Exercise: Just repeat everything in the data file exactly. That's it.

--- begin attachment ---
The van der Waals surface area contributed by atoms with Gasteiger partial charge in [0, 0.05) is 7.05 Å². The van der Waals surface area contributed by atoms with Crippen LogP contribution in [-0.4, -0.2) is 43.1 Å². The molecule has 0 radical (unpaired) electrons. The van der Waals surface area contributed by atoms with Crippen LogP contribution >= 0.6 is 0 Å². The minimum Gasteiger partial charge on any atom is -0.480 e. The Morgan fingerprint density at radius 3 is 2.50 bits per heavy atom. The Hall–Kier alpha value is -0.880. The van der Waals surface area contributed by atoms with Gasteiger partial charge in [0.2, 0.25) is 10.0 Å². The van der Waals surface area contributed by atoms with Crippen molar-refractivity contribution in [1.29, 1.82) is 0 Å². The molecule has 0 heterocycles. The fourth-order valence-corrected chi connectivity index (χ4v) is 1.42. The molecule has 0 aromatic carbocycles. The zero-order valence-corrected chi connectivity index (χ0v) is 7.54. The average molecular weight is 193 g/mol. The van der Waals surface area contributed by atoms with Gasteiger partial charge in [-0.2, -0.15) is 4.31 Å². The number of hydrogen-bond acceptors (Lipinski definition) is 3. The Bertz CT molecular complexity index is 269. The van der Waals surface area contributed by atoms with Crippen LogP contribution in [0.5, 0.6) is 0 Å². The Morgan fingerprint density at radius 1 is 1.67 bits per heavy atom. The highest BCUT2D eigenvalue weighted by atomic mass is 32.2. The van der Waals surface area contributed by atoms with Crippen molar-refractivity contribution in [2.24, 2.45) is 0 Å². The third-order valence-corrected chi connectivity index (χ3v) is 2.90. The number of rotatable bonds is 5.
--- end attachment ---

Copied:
The van der Waals surface area contributed by atoms with Gasteiger partial charge in [0, 0.05) is 7.05 Å². The van der Waals surface area contributed by atoms with Crippen LogP contribution in [-0.4, -0.2) is 43.1 Å². The molecule has 0 radical (unpaired) electrons. The van der Waals surface area contributed by atoms with Crippen LogP contribution >= 0.6 is 0 Å². The minimum Gasteiger partial charge on any atom is -0.480 e. The Morgan fingerprint density at radius 3 is 2.50 bits per heavy atom. The Hall–Kier alpha value is -0.880. The van der Waals surface area contributed by atoms with Gasteiger partial charge in [0.2, 0.25) is 10.0 Å². The van der Waals surface area contributed by atoms with Crippen molar-refractivity contribution in [1.29, 1.82) is 0 Å². The molecule has 0 heterocycles. The fourth-order valence-corrected chi connectivity index (χ4v) is 1.42. The molecule has 0 aromatic carbocycles. The zero-order valence-corrected chi connectivity index (χ0v) is 7.54. The average molecular weight is 193 g/mol. The van der Waals surface area contributed by atoms with Gasteiger partial charge in [-0.2, -0.15) is 4.31 Å². The number of hydrogen-bond acceptors (Lipinski definition) is 3. The Bertz CT molecular complexity index is 269. The van der Waals surface area contributed by atoms with Crippen LogP contribution in [0.5, 0.6) is 0 Å². The Morgan fingerprint density at radius 1 is 1.67 bits per heavy atom. The highest BCUT2D eigenvalue weighted by atomic mass is 32.2. The van der Waals surface area contributed by atoms with Crippen molar-refractivity contribution in [2.24, 2.45) is 0 Å². The third-order valence-corrected chi connectivity index (χ3v) is 2.90. The number of rotatable bonds is 5.